Fraudsters up their game, posing as bank officials on the phone in Saudi Arabia

Fraudsters up their game, posing as bank officials on the phone in Saudi Arabia
  • The Saudi Central Bank (SAMA) has warned bank customers, both citizens and expatriates, not to fall victim to financial frauds being perpetrated by scammers

JEDDAH: Fraudsters have developed a new scam, contacting residents in Saudi Arabia and pretending to be bank staffers requesting customer details.
A number of Arab News staff have received such calls in recent weeks. One caller spoke Urdu while two other callers posing as senior officials from the headquarters of the bank spoke in English and Arabic with a local accent.
They used phone numbers that appeared to be local numbers but upon calling back, the lines failed to connect.
The racketeers collect phone numbers of customers and ring them up, saying that their bank account or ATM card requires immediate updating. The scammers use the information provided to gain access to their bank accounts.
Speaking to Arab News, Talat Zaki Hafiz, secretary-general of the Media and Banking Awareness Committee of Saudi banks, said: “Saudi banks represented by the Media and Banking Awareness Committee have repeatedly warned bank customers not to react to stray phone calls of any kind coming from unknown sources that ask to update their banking record or personal information.” He further confirmed that banks do not request such information through phone calls or SMS messages.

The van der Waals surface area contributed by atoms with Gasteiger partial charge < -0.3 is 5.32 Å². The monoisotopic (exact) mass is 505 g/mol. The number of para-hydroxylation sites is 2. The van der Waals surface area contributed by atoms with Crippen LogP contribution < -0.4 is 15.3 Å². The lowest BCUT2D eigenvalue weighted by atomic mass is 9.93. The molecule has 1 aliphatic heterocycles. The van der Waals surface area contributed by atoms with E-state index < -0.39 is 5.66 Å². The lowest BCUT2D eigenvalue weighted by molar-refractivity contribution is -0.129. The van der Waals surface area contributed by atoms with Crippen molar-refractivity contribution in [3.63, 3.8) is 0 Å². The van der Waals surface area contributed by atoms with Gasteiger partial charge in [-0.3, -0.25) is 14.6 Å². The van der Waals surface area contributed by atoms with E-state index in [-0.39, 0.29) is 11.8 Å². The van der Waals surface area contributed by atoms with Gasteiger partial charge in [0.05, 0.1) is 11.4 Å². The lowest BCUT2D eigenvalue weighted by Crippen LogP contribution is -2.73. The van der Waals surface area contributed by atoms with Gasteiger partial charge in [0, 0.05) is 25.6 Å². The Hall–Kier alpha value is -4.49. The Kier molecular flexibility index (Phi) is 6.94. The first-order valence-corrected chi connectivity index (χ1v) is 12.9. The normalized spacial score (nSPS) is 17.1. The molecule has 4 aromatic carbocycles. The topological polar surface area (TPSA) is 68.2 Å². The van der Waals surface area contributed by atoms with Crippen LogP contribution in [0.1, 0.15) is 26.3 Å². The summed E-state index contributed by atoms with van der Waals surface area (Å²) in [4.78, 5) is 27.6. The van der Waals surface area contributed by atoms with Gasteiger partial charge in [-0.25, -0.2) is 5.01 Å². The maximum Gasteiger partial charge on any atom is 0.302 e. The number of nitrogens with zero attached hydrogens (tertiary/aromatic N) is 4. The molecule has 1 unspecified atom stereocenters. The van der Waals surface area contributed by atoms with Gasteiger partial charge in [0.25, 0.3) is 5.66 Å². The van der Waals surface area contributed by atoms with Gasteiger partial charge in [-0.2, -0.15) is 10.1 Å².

Mohammed Khurram Khan, a professor of cybersecurity at the King Saud University in Riyadh, told Arab News: “Phishing, an online scam which targets users through emails where individuals are encouraged to click on a link that takes them to fraudulent sites, was troubling people. Now it’s a different kind of scam known as ‘vishing,’ over-the-phone phishing, where scammers persuade users to share their banking information by impersonating a bank official.”

HIGHLIGHT

The racketeers collect phone numbers of customers and ring them up, saying that their bank account or ATM card requires immediate updating. The scammers use the information provided to gain access to their bank accounts.

Vishing that occurs during a telephone call aims to provoke fear in the victim so that customers will be more susceptible to giving out personal, financial, or security details.
Sharing his experience Zafar Hasan, an e-learning consultant in Riyadh, said: “I received a call from someone on an unknown mobile number who introduced himself as a bank employee and told me that my ATM card was going to be blocked. It required an immediate update so I should give my Iqama number (residence permit number) and sixteen-digit ATM card number. I felt something was fishy, so I told him that I would go personally to the bank to update the card.”
The Saudi Central Bank (SAMA) has warned bank customers, both citizens and expatriates, not to fall victim to financial frauds being perpetrated by scammers.
SAMA called on bank customers to take information only from the official channels of the bodies regulating the Kingdom’s financial and investment sectors and inform the competent security authorities about such fraudulent attempts.